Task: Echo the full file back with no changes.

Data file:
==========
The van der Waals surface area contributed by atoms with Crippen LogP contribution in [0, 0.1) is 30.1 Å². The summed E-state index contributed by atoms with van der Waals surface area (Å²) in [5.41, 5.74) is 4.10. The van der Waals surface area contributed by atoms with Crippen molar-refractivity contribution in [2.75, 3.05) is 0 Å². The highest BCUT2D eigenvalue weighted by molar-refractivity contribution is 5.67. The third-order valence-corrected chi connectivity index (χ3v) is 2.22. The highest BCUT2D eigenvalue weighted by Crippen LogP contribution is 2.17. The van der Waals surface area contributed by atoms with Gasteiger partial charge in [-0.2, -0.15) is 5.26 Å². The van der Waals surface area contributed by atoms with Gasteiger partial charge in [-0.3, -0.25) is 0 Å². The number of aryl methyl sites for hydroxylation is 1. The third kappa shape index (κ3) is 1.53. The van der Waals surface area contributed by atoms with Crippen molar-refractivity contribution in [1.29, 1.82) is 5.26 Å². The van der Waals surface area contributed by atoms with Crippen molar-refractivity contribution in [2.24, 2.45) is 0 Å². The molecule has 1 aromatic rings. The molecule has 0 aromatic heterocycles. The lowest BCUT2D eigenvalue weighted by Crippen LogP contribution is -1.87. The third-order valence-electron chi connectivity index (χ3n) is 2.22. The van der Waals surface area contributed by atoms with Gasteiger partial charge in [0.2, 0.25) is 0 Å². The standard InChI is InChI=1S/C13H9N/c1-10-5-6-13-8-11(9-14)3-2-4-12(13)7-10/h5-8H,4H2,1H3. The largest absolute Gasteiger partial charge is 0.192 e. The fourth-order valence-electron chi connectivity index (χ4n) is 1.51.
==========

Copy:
The van der Waals surface area contributed by atoms with Crippen LogP contribution in [0, 0.1) is 30.1 Å². The summed E-state index contributed by atoms with van der Waals surface area (Å²) in [5.41, 5.74) is 4.10. The van der Waals surface area contributed by atoms with Crippen molar-refractivity contribution in [2.75, 3.05) is 0 Å². The highest BCUT2D eigenvalue weighted by molar-refractivity contribution is 5.67. The third-order valence-corrected chi connectivity index (χ3v) is 2.22. The highest BCUT2D eigenvalue weighted by Crippen LogP contribution is 2.17. The van der Waals surface area contributed by atoms with Gasteiger partial charge in [-0.2, -0.15) is 5.26 Å². The van der Waals surface area contributed by atoms with Gasteiger partial charge in [-0.3, -0.25) is 0 Å². The number of aryl methyl sites for hydroxylation is 1. The third kappa shape index (κ3) is 1.53. The van der Waals surface area contributed by atoms with Crippen molar-refractivity contribution in [1.29, 1.82) is 5.26 Å². The van der Waals surface area contributed by atoms with Crippen molar-refractivity contribution in [2.24, 2.45) is 0 Å². The molecule has 1 aromatic rings. The molecule has 0 aromatic heterocycles. The lowest BCUT2D eigenvalue weighted by Crippen LogP contribution is -1.87. The third-order valence-electron chi connectivity index (χ3n) is 2.22. The van der Waals surface area contributed by atoms with Gasteiger partial charge in [0.2, 0.25) is 0 Å². The standard InChI is InChI=1S/C13H9N/c1-10-5-6-13-8-11(9-14)3-2-4-12(13)7-10/h5-8H,4H2,1H3. The largest absolute Gasteiger partial charge is 0.192 e. The fourth-order valence-electron chi connectivity index (χ4n) is 1.51.